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Bread-and-Butter issues in the Civil War

By Stephanie McCurry
7/10/2017 • America's Civil War Magazine

North Carolina Governor Zebulon Vance not have realized it immediately, but the letter he might received from Margaret Smith in February 1863 was a report from another front in the war.

Speaking not just for herself but for the rest of the “Sufering Soldiers’ Famileys in Wayn County,” Smith told the governor in no uncertain terms that he had to do more for the poor soldiers’ wives of his state. “Without help,” she told him bluntly, “we must starve.” In case he didn’t know their circumstances, Smith gave Vance a poignant account of what the war had meant for women like her. “We hav seen the time when we could call our Little children and our Husbun to our tables and hav a plenty,” she told him, “and now we have Becom Beggars and starvers an now way to help ourselves.”

But Smith did more than just plead; she turned on the governor, accusing him of failing to live up to his promises to protect the vulnerable soldiers’ wives of North Carolina. “You our govner has promust the soldiers that thare famileys shod sher of the last,” she reminded him, quoting almost verbatim from his recent public proclamation, “and wee think it is hie time for us to get help in time of our need.” Like so many other women who had never, as one put it, “wrote to a man of authority before,” Margaret Smith mustered a basic but valuable literacy to call in the government’s debt to the soldiers on behalf, as she carefully put it, of “ourselves all Soldiers wives the righters as Sign thare name.”

Margaret Smith’s letter and the many more like it that Vance and other governors received in 1863 represented a Southern yeomanry devastated by conscription and war. It was a field report from a home front stripped of men. It was a plea for help. But it was also a demand for justice for the Confederate poor. And in all of these ways it announced the arrival of soldiers’ wives—poor white rural Southern women—as a significant force in Confederate political life.

By mid-March 1863, when the Confederacy was wracked by a wave of food riots, Southern governors would have good reason to recall the warnings that had landed in their letter bags. They could hardly say they hadn’t been warned. Confederate governors and the secretary of war received hundreds, even thousands, of such letters, some a good deal more threatening than Smith’s. Pushed into a new and undesired relationship with government officials because of the intrusive conscription and tax policies of the Confederate government, poor white women forged a new collective political identity and used it to step into history—to make themselves count in Southern political life.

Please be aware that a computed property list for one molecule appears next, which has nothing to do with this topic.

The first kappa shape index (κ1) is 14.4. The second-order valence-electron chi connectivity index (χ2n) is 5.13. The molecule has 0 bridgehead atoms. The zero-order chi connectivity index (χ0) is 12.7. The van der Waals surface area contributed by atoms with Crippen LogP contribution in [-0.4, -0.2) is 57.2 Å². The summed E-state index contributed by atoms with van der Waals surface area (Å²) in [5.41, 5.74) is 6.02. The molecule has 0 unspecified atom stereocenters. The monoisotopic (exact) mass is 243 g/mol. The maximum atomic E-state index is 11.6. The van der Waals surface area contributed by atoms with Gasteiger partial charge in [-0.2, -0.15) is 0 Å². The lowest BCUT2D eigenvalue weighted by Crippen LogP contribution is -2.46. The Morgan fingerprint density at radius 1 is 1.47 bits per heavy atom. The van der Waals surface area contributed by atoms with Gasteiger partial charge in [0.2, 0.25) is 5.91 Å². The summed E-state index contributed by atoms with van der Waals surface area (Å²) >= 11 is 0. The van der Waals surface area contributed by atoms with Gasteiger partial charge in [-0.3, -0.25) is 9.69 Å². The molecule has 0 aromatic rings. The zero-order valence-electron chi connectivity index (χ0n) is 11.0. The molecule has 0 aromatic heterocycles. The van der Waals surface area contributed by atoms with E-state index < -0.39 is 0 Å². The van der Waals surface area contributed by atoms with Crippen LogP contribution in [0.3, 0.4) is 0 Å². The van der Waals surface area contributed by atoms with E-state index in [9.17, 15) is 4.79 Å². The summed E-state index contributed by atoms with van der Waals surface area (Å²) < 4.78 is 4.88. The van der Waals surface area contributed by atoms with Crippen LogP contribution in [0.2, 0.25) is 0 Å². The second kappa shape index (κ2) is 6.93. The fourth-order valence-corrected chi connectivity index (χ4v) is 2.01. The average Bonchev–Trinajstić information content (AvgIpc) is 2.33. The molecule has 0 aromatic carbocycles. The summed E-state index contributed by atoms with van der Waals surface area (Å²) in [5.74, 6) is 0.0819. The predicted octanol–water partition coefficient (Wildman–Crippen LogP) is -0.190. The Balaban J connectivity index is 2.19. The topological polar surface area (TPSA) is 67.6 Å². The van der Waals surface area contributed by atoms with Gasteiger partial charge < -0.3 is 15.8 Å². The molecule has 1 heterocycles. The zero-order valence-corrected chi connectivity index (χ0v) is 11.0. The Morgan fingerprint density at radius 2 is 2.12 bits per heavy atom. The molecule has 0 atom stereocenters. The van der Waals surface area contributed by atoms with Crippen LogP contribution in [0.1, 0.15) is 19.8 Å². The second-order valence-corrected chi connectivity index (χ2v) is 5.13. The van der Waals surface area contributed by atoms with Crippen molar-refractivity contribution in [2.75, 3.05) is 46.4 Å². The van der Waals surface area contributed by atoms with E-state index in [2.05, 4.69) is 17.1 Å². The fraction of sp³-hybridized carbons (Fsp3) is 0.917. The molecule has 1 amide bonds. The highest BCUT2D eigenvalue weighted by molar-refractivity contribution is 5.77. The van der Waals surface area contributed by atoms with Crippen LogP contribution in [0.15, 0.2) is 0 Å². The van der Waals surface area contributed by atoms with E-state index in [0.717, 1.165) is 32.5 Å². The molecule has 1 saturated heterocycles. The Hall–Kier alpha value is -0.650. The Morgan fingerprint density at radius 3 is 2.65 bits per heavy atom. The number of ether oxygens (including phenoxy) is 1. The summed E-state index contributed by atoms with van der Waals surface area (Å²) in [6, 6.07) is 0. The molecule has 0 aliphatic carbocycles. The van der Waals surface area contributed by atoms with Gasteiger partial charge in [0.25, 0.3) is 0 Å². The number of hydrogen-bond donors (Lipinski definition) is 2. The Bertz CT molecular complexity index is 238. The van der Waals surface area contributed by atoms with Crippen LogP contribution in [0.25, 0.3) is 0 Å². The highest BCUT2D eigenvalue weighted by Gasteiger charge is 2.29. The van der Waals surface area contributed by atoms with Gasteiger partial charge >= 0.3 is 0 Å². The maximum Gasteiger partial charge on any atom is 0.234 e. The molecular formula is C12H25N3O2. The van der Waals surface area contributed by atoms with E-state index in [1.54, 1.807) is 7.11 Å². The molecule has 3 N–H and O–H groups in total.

Soldiers’ wives were legion in the Confederacy by 1863, as much a product of the draft as their soldier husbands. When all was said and done the Confederate armies enlisted a staggering 75 to 85 percent of the white military-age population. “The iron has gone deep into the heart of society,” the chief of the Confederate Bureau of War memorably put it. What did a home front look like with 85 percent of the men gone? The South was an agrarian society, whole regions of it populated by yeoman and poor white families. There had never been any expectation that women could subsist on those farms without the labor of men.

With husbands and sons in the war, the food crisis in the Confederacy reached starvation proportions. By the time Margaret Smith wrote Vance, internal correspondence in the Confederate War Department openly acknowledged the extent of the crisis. “How can our Soldiers’ fight when they know their wives and children are destitute even of a peace of bread,” one panicked county clerk wrote Vance in January 1863. It was in this context that Smith and other poor white women began to mobilize, insisting that government officials keep the promises they made when taking the men for war. This “politics of subsistence” and the soldiers’ wives who created it were an entirely unanticipated element of the Confederate war.

The women proved increasingly willing to fight their own battles. It is true that many just wrote petitions, the classic “begging letters” of the politically weak. But soldiers’ wives’ petitions could be threatening—and, as it turned out, not all of their threats were idle. Numbers of women warned their governors that if they didn’t take provisions from the “big men” and give it to the poor, the “woman will have to do it.”

“They will raise a crowd and take something to eat,” one warned.

Six weeks before the food riots in Salisbury, N.C., an anonymous letter landed on Governor Vance’s desk. It was from a “company” of women in Bladen County who called themselves “Regulators,” after the North Carolina farmers who had mounted armed attacks on British officials in the Revolution to protest high taxes and other class issues. They would have corn at $2 a bushel, they told the governor, or they would seize it: “The time has come that we the common people has to hav bread or blood and we are bound boath men and women to hav it or die in the attempt.” That cry for bread or blood would ricochet through the Confederacy before six weeks was out. As Margaret Smith and the other soldiers’ wives made clear, any government that took their men would have to answer to them.

 

Stephanie McCurry is a professor of history at the University of Pennsylvania and author of the award-winning Confederate Reckoning: Power and Politics in the Civil War South.

Originally published in the January 2013 issue of America’s Civil War. To subscribe, click here.

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